All of us at some point in our lives have paused to take stock of the situation at hand. For instance, we often pause to see if we are heading in the right direction, if our goals are aligned with our actions, and so on.
Reflection periods in project management serve the same purpose. It allows the project team to ascertain whether the tasks completed are in congruity with project specifications, whether the project is on time, delayed or advanced, and whether the works executed so far have met the desired purpose. Identifying mistakes or need for changes early is cost-effective and less troublesome than waiting for someone to review it after much work has been built on the mistake and then changing everything. For instance, a defect in constructing a wall identified immediately after construction is better than identifying the defect after plastering and painting.
Scheduling reflection time for your project team has far wider uses than such stock taking reviews. For one, it helps project teams retain focus. Many people tend to dilute the focus and sense of purpose when they have too many things on their head, and get embroiled in routine activities. Reflection helps to simplify things, and keeps the end in mind. It also allows the project manager to assess the strength and weakness of each team member, and make appropriate changes to work allocations or project team composition.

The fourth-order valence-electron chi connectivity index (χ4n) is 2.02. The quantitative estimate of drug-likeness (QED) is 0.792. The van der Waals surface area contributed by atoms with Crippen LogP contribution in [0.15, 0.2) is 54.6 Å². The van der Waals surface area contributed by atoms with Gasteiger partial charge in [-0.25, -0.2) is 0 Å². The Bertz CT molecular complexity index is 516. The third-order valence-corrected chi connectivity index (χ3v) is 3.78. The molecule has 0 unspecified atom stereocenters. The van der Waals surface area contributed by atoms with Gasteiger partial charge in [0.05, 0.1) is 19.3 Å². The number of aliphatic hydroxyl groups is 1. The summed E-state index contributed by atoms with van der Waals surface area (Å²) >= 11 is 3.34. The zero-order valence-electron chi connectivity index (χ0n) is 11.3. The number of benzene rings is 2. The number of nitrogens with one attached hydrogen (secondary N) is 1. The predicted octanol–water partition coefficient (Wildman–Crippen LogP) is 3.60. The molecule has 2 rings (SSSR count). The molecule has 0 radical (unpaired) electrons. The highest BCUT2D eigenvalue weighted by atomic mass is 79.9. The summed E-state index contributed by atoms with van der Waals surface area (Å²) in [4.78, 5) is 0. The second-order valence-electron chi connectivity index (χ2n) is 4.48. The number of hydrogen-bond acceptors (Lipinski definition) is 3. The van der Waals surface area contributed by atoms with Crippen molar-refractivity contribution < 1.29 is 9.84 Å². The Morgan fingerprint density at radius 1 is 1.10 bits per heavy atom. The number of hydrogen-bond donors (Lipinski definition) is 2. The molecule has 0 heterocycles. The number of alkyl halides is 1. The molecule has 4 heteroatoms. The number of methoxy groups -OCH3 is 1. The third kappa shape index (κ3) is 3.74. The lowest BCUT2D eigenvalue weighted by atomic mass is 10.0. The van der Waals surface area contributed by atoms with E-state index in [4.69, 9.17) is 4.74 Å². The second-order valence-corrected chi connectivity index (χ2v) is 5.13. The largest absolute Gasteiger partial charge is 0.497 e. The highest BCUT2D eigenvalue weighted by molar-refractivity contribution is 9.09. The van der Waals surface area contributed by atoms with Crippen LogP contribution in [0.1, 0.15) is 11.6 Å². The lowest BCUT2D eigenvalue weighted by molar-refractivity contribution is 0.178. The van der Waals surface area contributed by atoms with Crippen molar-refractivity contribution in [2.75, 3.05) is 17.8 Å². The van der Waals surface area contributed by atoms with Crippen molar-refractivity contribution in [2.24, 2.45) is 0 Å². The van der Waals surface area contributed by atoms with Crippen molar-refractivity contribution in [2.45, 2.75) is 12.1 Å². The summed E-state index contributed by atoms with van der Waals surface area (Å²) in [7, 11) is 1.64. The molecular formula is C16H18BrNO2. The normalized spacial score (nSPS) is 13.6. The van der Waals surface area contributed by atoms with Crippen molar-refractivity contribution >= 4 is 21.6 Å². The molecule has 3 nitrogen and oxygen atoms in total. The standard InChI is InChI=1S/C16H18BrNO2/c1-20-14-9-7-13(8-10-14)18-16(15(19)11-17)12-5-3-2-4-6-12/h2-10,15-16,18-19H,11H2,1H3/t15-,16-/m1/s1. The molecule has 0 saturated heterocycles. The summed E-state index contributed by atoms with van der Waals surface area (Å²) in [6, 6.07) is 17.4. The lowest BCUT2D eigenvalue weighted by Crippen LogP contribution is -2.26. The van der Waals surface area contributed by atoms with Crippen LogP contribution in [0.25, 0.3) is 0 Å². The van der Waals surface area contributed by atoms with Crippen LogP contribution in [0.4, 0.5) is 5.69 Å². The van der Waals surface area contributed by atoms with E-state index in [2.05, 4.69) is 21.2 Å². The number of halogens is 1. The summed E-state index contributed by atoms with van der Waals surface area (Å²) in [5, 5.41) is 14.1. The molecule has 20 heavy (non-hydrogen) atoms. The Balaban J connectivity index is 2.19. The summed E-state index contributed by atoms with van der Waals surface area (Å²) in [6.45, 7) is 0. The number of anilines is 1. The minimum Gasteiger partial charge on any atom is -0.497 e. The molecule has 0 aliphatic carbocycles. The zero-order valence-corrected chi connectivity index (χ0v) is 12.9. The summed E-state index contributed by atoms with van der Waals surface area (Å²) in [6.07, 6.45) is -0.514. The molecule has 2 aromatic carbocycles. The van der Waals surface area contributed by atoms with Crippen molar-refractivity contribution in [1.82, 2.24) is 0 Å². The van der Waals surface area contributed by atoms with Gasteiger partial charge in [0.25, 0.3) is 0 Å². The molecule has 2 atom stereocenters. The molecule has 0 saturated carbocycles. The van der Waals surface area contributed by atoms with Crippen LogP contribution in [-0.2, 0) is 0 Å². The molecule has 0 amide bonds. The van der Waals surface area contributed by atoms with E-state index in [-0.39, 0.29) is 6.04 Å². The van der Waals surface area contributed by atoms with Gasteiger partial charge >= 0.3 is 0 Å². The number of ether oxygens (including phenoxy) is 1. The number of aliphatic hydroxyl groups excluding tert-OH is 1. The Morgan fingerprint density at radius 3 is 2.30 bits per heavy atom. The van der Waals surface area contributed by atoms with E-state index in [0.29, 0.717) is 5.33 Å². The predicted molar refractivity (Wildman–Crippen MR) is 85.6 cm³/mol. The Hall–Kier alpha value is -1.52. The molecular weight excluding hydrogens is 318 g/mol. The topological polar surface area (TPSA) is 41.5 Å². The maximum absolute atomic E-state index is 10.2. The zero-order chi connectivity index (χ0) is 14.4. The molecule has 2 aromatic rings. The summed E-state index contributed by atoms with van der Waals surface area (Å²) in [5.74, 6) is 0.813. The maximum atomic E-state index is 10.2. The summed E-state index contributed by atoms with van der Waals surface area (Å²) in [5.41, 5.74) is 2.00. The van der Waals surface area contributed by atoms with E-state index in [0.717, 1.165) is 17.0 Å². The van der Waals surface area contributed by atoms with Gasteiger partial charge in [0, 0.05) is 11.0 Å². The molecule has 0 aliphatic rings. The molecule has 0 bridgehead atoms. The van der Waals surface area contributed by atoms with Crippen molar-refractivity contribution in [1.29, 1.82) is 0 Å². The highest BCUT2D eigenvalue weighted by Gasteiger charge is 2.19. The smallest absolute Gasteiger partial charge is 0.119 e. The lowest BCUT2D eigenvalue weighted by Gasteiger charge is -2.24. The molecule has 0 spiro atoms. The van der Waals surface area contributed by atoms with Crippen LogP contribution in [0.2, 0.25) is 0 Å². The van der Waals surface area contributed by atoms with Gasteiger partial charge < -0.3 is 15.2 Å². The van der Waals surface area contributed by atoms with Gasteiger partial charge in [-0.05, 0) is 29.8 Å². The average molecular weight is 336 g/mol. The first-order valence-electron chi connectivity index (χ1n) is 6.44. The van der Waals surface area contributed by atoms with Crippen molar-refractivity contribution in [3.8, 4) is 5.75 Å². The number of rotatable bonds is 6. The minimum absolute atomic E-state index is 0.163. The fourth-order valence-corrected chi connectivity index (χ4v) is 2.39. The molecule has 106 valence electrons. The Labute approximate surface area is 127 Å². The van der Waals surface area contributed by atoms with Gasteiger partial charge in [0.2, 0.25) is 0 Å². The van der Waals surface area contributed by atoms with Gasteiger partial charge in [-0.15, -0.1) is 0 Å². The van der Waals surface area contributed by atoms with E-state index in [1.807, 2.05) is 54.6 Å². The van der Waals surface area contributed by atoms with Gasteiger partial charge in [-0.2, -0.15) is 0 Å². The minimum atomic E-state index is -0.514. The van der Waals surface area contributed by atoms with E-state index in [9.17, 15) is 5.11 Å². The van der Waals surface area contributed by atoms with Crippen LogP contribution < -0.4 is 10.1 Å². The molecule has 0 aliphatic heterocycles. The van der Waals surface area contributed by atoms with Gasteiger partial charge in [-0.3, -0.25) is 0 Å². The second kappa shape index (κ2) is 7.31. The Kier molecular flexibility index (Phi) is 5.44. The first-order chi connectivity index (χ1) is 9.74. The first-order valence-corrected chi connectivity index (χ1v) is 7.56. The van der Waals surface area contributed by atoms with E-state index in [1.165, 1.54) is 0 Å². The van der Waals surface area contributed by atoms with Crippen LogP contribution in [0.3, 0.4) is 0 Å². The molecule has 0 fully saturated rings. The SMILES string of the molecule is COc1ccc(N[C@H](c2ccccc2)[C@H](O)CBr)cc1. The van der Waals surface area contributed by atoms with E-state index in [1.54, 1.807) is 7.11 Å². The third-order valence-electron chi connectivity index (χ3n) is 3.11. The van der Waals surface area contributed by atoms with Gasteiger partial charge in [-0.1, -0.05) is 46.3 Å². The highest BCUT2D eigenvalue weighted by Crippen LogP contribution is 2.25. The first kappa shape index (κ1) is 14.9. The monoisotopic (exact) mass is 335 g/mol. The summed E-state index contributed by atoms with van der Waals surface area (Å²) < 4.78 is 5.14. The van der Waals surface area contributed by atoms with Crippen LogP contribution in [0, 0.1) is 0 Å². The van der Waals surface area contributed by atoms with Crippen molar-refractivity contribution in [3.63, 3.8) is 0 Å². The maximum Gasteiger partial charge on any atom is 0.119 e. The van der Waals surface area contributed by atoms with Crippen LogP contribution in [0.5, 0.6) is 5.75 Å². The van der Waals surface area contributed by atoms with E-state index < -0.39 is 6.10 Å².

Reflection time also serves a far more critical purpose than reviews. Very often, initial plans are theoretical estimates. When actual execution starts, such plans may require modifications or tweaking to reflect ground realities. The project team can put the reflection period to good use to revise estimates, especially time and resource requirements for the reminder of the project.
Another important use of reflection period in projects is to review the project scope. Today’s economic environment is in a state of continuous flux, with fast-paced changes the order of the day. Such changes have impact on project management as well, for the project owner might have different requirements than the ones when the project started. Reflection time allows considering scope creep, and if nothing else finds good use to cover the extra ground that scope creep has thrust on the project team.
Regardless of scope creep, uncertainties in the external environment may result in delays of supplies, breakdown of the supply chain or any other disruption, and reflection time serve as precious slack time to allow the project team to catch up with the set timelines.
Even without any of these uses, a reflection period comes as a welcome break for the project team to recharge batteries. At times, a break allows completing the tasks faster and better compared to working non-stop.